In my previous post I have been too optimistic. The evacuation from EBC was apparently more complex than foreseen. We had to be ready at 6 AM last Thursday, but the Chinese army showed up only at 8:30… We moved about a kilometer and then had to wait for the liaison officer, Mr Lee. After three quarters of an hour it seemed all paperwork had been done and we left EBC direction Tingri, where we arrived well after  noon. ‘We’ is about three dozen climbers of various organisations that were in EBC. In Tingri the CMA (Chinese Mountaineering Association) took over and, actually, they did a marvellous job. 20150501_152633

Since the speed limit in Tibet is 60 km/h, we did not reach Lasha the first day, but only got as far as Shigatse. We stayed in the same lodges as on the way in, and actually I was quite happy with that since they have showers there and after more than two weeks without any shower, it felt really good to be under the rather sparse water. The next morning we would leave for Lhasa at 9 AM, but before everybody was there, it was well after 10 AM. We needed to go to the police station to sort some visa issues out. Not really to my surprise (Ciprian and I had been there….) these visa issues took more than three hours, so we returned to the lodge for lunch and actually left for Lhasa only at 14 h. Around 19 h we finally arrived at Lhasa. Again we stayed in the same lodge as on the way in.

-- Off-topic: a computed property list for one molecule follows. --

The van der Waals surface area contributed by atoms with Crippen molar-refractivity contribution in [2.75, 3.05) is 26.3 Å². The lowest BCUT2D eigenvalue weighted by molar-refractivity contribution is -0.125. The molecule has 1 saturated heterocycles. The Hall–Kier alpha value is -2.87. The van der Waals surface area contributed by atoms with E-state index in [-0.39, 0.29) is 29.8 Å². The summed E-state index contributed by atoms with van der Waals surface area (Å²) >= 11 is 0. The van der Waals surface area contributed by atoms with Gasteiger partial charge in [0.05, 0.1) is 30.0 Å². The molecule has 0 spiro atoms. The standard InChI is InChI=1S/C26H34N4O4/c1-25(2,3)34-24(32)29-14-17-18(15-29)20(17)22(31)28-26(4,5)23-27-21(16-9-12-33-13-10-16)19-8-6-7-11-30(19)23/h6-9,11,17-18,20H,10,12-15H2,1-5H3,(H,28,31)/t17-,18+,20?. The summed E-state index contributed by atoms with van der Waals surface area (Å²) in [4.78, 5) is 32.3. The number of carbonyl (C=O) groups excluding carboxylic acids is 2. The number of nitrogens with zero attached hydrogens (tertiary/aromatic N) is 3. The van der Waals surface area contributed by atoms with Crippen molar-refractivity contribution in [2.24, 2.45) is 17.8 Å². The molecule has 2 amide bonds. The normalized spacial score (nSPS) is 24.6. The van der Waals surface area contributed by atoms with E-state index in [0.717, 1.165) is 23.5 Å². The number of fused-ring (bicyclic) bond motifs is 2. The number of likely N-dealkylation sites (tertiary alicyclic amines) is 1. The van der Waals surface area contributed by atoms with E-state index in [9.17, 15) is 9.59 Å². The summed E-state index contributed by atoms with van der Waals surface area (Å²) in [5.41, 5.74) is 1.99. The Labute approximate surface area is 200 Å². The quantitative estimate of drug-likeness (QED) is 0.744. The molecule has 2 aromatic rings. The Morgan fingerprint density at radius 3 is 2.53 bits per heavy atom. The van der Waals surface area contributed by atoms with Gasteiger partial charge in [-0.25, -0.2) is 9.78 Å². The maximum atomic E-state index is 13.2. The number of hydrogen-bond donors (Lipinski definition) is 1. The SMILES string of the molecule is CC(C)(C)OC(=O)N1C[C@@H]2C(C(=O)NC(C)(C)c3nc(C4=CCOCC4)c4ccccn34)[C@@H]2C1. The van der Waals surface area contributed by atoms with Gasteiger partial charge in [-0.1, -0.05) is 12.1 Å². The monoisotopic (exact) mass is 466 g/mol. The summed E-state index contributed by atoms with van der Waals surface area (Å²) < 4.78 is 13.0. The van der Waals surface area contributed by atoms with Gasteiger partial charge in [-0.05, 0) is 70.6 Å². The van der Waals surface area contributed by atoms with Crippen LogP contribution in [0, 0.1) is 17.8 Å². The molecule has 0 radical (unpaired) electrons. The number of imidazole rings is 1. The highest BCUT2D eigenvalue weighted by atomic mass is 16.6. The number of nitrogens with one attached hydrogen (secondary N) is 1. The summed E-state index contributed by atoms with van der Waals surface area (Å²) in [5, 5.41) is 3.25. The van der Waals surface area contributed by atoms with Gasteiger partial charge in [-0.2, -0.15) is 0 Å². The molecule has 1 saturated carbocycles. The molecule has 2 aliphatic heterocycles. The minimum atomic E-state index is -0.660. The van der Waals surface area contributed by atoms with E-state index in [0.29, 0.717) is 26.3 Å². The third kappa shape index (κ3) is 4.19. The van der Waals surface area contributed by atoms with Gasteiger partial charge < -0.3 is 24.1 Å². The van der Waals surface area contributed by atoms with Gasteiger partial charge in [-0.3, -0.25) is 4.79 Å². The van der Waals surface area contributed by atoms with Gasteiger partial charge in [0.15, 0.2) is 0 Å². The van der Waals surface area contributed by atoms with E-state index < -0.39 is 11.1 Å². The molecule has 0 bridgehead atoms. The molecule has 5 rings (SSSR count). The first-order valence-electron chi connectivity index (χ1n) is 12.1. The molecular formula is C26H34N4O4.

The first flight to kathmandu was May 3rd, I was told and everyone had settled for that date. Later in the evening I learned that, by mistake, there was made an internet booking for May 2nd and that they would try to change it to my name. It should be done at the airport and if it failed they would take me back to the lodge.

Bo and I, together with two of the Indians, went to see the old city of Lhasa and then went to some little bar to drink some wine. We had a very good time downtown Lhasa. This morning we got up early and went for breakfast. At 8:30 h I thought I’d better inform when we would leave for the airport. It turned out that that would have been 8 AM…. The CMA, however, is very flexible and they took me in a 4WD to the airport. We coukd indeed change the ticker to my name and within an hour I had boarded China Airlines 407 for Kathmandu; we were about a dozen passengers in an Airbus 319…. That Kathmandu  airport is still not functioning properly showed as we had to circle 45 min over Kathmandy before we could land. I tried to reach several contacts of Namgya in Kathmandu, but could not reach anyone. Hence, I just got a taxi from the airport to the Woodland Hotel. Luckily that was still fully functioning and around 14 h I was in my room, with my stored luggage etc.

I had contacted KLM and they could provide a flight from New Delhi to Amsterdam, but not for Kathmandu-New Delhi. Fortunately, the hotel staff was very helpful and, assisted by the travel agency next door to the hotel, I managed to get a ticket on Air India for tomorrow. So the current plan  is that I’ll fly tomorrow afternoon to Delhi and then very late night with KL 872 to Amsterdam.

In the mean time I’ve had contact with Namgya: he managed to get our mountaineering equipment from ABC to EBC. Furthermore, the CMA has organised that all sherpa’s can fly from Lhasa to Kathmandu in the next week as long as the road to Nepal is blocked (I’ve been told there are 17 land slides on the road, in addition to some destroyed bridges).

While typing this post, I was called by Wongmu, Namgya’s wife, who invited me to have dalmat at her home tomorrow before I leave for the airport. It seems that despite all trouble over the past few days, everything turns out quite well, and I expect to be back in Amsterdam May 4th.